"This would be a very opportune time for me to get jury duty, I think," James Spader said.
One way or another, Spader is headed back to the courtroom this month. And jury duty, he indicated, wouldn't be a bad way of steeping himself in the atmosphere appropriate to his next film. As he has twice before -- in "Wall Street" and in the current "True Colors" -- Spader is taking on the role of a lawyer.
This time, the vehicle is "Storyville," a mystery involving murder, politics and family ties to be directed in New Orleans by its writer, Mark Frost, who created "Twin Peaks" with David Lynch.
In the role of Cray Fowler, Spader said, "I play a young man whose father committed suicide several years ago, and his uncle has now married his mother. He has worked as a public defender, and his family has been involved in local politics for the last few generations, and he's pursuing a seat in Congress when he finds himself embroiled in a murder plot.
"In any case, the family is intertwined in all of this. That's the specter at the end he really has to face.
"My character has been out of the courtroom for several years and takes on the case for his own self-protection because he's sort of embroiled in this murder as well in a strange way. He first takes the case in hopes he can control what comes out and what doesn't in the course of the trial, and partway through it becomes more of a vindication."
Spader said he was looking forward to working with Jason Robards, cast as an uncle, the family patriarch, and to the twists and turns in the plots and subplots of the film, which is destined for distribution in the United States by 20th Century Fox.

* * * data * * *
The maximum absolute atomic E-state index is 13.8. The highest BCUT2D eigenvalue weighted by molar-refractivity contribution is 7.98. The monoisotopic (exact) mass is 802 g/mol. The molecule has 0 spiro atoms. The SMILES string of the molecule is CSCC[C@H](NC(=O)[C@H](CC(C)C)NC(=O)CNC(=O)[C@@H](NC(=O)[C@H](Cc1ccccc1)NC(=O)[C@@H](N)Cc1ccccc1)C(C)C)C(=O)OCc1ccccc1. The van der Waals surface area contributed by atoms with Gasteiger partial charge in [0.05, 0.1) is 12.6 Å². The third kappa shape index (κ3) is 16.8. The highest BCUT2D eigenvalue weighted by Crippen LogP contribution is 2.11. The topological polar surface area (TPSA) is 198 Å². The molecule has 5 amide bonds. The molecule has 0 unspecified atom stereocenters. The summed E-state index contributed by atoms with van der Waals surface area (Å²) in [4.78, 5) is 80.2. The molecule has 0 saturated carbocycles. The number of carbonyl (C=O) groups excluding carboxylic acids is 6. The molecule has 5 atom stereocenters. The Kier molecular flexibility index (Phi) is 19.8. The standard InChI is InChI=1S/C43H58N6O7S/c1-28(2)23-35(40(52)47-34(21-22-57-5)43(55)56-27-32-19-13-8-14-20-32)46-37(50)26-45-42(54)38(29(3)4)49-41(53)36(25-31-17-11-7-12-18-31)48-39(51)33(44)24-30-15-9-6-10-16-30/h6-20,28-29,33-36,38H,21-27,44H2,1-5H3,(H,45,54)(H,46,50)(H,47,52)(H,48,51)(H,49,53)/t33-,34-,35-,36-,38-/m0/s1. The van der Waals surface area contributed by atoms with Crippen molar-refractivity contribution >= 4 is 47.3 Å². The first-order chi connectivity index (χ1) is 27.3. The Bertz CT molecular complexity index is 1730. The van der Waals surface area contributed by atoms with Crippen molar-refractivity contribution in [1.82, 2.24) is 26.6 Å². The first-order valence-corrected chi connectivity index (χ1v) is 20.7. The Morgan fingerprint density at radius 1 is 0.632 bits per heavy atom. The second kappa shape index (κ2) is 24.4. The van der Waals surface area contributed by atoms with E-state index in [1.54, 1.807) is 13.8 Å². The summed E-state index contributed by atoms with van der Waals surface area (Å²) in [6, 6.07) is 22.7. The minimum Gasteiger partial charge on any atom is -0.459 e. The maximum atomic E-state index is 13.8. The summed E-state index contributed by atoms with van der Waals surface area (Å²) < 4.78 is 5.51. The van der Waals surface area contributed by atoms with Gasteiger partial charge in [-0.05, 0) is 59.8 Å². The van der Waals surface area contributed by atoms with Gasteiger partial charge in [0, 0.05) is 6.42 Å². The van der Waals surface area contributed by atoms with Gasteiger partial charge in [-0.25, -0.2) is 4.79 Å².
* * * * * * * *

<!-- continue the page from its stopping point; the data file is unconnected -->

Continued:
"The book has been around so long that everybody thinks they've seen the picture," Budd Schulberg said of "What Makes Sammy Run?"
"But actually when it first appeared," he said, recalling his novel's chilly reception in Hollywood, "it was a no-no."
It has been 50 years since "What Makes Sammy Run?," Schulberg's classic about a Hollywood heel on the make, was published, and once again the property is stirring toward life on the screen.
"We did it on Broadway with Steve Lawrence," Schulberg noted, "and it ran for a couple of years. It was a musical version, and then in the last seven or eight years, there have been feelers about it."
Lately, Schulberg has been in discussions with Warner Brothers and Michael Caton-Jones, the director of "Scandal," "Memphis Belle" and the coming "Doc Hollywood."
And if all goes well, he said, "What Makes Sammy Run?" might actually turn into a movie before long.
Schulberg, who grew up in Hollywood (his father was the producer B.P. Schulberg), has also been updating another of his enduring properties, the screenplay for "A Face in the Crowd," the cautionary tale of a television star who develops delusions of political grandeur.
Schulberg, who said he had talked with Richard Gere about the role played in the 1957 Elia Kazan film by Andy Griffith, said of the story: "My feeling now is that we were a little ahead of the time. The power of television is now so great that our elections are basically TV shows, basically ratings contests between the networks, so that the power of the medium is greater than ever."
The story would be taken more seriously today, he said. "At that time, the feeling was that it was almost like a farce situation that really couldn't happen. Now we know, in the age of Reagan, that it can happen and it has happened."
In addition to "Sammy" and "A Face in the Crowd," Schulberg has been working on a story called "All My Boys," for development into a screenplay about a boxing manager.
He has also handed in the first two hours of script for "Moving Pictures." The six-hour mini-series based on his 1981 autobiography, "Memoirs of a Hollywood Prince," is a co-venture involving PBS, the "American Playhouse" series and Zenith, an English company owned in part by Paramount Pictures.
And, he said: "In what we laughingly call my spare time, I am working on a book. It would have a Hollywood background. It's hard for me to get away from that."